i am someone not everyone knows how to love (and that’s j fine)

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this is not romantic by lora mathis

Bukowski said that, “there is a place in the heart that can never be filled and we will wait and wait in that space”. I feel as though my whole life has been spent waiting, hoping, wishing that maybe somehow someone would be able to partially fill the emptiness. I have loved ones who fulfill me and who support me but I can’t shake the idea of romantic love. I can’t shake the idea of spending the rest of my life with someone and never tiring of them and even if I did, we would still power through, and grow together.

My parents were each other’s soulmates. I know that for a fact. And after my dad passed away my mom seemed a bit smaller somehow (don’t get me wrong, she’s still a firecracker) and you could just sense that something was missing.

I don’t believe that people need others in order to feel complete but I understand the longing, the wanting, the desire for partnership. I understand the desire to have just one person every day that you can count on. To have just one person you can glance over at and they know everything without a single word being uttered.

I think people hold themselves back from experiencing this sort of connection because it is scary and people change and people can leave or die or whatever. But I want to take that chance.

I spent so much of the last decade being selfish and growing and trying to figure out what I wanted and needed in order to thrive as the individual I am becoming. And I can say with absolute certainty that I have it pretty good, even when things were bad, and I do want to share my life with one person. I want that so intensely.

I hate this loneliness. I hate this emptiness that persists even when I have filled my life with so much joy and magical humans.

I sit here in this room on a sunny midsummer day and I am sad and confused as to when I will stop feeling this way, or if I ever will stop feeling like this. Perhaps I am not meant to be with anyone and perhaps that is the final piece of the puzzle that I need to sort out in order to gain some peace of mind.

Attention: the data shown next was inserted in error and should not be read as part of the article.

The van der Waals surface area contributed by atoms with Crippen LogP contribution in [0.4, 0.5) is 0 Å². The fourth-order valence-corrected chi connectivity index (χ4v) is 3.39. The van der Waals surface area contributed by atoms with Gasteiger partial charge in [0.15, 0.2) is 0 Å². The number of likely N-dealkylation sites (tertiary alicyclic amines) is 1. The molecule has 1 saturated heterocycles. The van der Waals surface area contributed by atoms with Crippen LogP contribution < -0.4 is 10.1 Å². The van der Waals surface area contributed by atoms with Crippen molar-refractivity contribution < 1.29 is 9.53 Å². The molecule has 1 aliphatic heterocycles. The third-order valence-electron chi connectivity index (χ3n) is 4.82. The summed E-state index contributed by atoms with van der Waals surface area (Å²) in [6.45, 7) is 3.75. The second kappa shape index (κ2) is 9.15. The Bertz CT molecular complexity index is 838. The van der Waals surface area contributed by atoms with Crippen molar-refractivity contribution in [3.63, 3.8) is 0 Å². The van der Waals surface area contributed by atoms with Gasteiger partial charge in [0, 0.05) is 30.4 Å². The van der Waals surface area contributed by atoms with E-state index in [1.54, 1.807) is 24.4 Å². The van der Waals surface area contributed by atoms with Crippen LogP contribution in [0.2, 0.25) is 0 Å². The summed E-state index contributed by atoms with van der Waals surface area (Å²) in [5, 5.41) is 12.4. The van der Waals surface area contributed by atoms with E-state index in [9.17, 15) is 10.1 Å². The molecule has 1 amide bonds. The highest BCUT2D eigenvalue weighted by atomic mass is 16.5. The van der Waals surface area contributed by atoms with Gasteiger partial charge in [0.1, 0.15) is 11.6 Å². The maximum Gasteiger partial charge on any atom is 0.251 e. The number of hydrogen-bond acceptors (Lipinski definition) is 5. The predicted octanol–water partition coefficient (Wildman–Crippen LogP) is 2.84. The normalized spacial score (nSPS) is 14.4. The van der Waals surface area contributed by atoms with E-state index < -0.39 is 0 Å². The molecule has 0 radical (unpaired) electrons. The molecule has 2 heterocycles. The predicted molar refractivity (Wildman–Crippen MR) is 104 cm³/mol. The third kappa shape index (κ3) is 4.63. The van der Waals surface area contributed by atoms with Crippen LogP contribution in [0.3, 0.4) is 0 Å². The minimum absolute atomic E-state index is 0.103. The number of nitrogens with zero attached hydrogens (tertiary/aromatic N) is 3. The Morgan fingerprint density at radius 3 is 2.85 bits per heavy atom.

expiration dating

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Art by Namalas

I have had maybe three or four legitimately serious relationships in my adult life. And if I’m being completely honest with myself, only two of those could count as serious AND healthy relationships. But if you ask me how many casual flings I’ve had, then we would be getting into some seriously murky waters. I’ve met a lot of people in the seven years I’ve lived in Chicago and I’ve been on a lot of dates. Sue me.

It was only recently, however, that I started to notice a trend throughout my love life: I am addicted to expiration dating. That particular form of dating where you subconsciously always seek out people who are unavailable in some way. Are you about to move out of the state (even better, the country)? Are you in a transitional period in your life and just looking for a good time? Are you just plain emotionally unavailable?

Most people date with the intent of finding out where a relationship is going. I apparently like to know it’s not going anywhere from the very beginning. I meet you, I decide on a reason this won’t work, and either I or the universe pinpoint an expiration date.

But expiration dating, as with most things, is flawed. People aren’t whole milk from the grocery store. It’s not as simple as pouring the spoiled milk down the drain and recycling the jug. And as I get older it gets harder to pick up all the groceries and watch as they rot and disappear from my life.

I remember one time my sister told me I was notoriously fickle. I laughed because I was nineteen and I didn’t care. Maybe I shouldn’t even care now. But it sure does make me wonder, how long can I really keep expiration dating?